CardioVascular and Interventional Radiology

, Volume 37, Issue 4, pp 1009–1017 | Cite as

Splenomegaly-Associated Thrombocytopenia After Hepatic Yttrium-90 Radioembolization

  • Marnix G. E. H. Lam
  • Arjun Banerjee
  • John D. Louie
  • Daniel Y. SzeEmail author
Clinical Investigation



Thrombocytopenia is often observed after yttrium-90 radioembolization (RE). Possible mechanisms include radiation toxicity to the bone marrow, consumption in the liver due to local radiation effects, and sequestration in the spleen. We sought to identify the causative factors.

Materials and Methods

Patients with complete baseline and 3-month post-RE imaging and laboratory data were included in this retrospective analysis. Univariate and multivariate regression analyses were performed on clinical, procedural, and imaging data.


A total of 116 patients were identified (65 male, 51 female; median age 64 years). Forty-six patients were treated for primary and 70 for metastatic liver malignancy. Of these, 86 were treated with resin and 30 with glass microspheres; median activity was 1.85 GBq. Eighty-three patients underwent whole-liver treatment. Maximum individual change in platelet count was −20.2 % leading to new or increased grade of thrombocytopenia in 48 patients (41.4 %) by National Cancer Institute Common Toxicity Criteria for Adverse Events version 4.02 criteria. Independent risk factors for decreased platelet count included change in spleen volume (median change +17.5 %; p = 0.001) and whole-liver (rather than lobar or segmental) treatment (p = 0.025). Administered activity and absorbed dose were not associated with change in platelet count. The change in spleen volume itself was associated with previous epidermal growth factor receptor–inhibitor treatment (p = 0.002), whole-liver absorbed dose (p = 0.027), and multiple-line chemotherapy (0.012) for whole-liver treatments only.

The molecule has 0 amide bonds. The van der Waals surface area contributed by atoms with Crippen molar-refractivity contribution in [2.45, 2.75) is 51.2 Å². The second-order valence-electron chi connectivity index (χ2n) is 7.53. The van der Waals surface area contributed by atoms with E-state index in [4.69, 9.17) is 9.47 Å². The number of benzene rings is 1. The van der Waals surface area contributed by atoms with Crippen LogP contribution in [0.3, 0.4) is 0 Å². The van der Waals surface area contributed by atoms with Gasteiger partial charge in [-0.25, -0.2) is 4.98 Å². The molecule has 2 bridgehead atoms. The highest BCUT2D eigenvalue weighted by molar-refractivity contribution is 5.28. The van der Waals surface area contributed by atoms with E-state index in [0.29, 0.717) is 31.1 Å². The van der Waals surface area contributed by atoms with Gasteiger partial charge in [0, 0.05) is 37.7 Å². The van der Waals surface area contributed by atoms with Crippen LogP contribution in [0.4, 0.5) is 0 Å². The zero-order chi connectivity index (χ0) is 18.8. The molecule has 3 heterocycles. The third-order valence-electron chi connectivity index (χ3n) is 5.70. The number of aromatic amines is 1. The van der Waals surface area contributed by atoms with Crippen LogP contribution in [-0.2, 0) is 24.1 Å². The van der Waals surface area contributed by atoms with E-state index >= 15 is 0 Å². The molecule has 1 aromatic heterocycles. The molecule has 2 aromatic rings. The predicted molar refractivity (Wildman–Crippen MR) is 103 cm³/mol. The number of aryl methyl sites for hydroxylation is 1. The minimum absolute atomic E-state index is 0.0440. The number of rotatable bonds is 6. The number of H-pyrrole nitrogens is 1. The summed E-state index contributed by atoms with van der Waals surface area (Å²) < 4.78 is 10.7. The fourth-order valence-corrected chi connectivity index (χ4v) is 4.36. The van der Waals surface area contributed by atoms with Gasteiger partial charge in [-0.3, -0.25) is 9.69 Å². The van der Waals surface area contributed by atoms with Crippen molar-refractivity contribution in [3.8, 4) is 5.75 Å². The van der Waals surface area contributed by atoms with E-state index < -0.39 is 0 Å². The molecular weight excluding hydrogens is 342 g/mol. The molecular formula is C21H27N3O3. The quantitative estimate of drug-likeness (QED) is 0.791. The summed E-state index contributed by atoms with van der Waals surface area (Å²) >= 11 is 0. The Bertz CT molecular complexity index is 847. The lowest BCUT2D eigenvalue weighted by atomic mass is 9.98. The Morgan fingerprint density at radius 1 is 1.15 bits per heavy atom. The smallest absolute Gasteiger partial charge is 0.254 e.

Post-RE treatment increase of spleen volume is correlated with decreased peripheral platelet count suggesting a mechanism of increased portal hypertension and hypersplenism being responsible.


Thrombocytopenia Platelets Radioembolization Toxicity Spleen Liver 



Alanine aminotransferase


Aspartate aminotransferase


Colorectal cancer


Eastern cooperative oncology group


Epidermal growth factor receptor


Hepatocellular carcinoma


International normalized ratio


Mean corpuscular volume


National cancer institute common toxicity criteria for adverse events


Neuroendocrine tumours




Red blood cell distribution width


Radiofrequency ablation


Single photon emission computed tomography


Technetium-99m-macroaggregated albumin


White blood cell



We thank Marc Sofilos for support with three-dimensional volumetry.

Conflict of interest

Daniel Sze is on the medical or scientific advisory boards for Surefire Medical, Inc., Treus Medical, Inc., RadGuard Medical, Inc., and Jennerex Biotherapeutics, Inc. He is also on the speaker’s bureau for W. L. Gore, Inc., and has provided clinical trial consultation for Sirtex, Inc., Nordion, Inc., and Biocompatibles, Inc. All other authors have nothing to disclose.


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Copyright information

© Springer Science+Business Media New York and the Cardiovascular and Interventional Radiological Society of Europe (CIRSE) 2013

Authors and Affiliations

  • Marnix G. E. H. Lam
    • 1
    • 2
  • Arjun Banerjee
    • 1
  • John D. Louie
    • 1
  • Daniel Y. Sze
    • 1
    Email author
  1. 1.Division of Interventional RadiologyStanford University School of MedicineStanfordUSA
  2. 2.Department of Radiology and Nuclear MedicineUniversity Medical Center UtrechtUtrechtNetherlands

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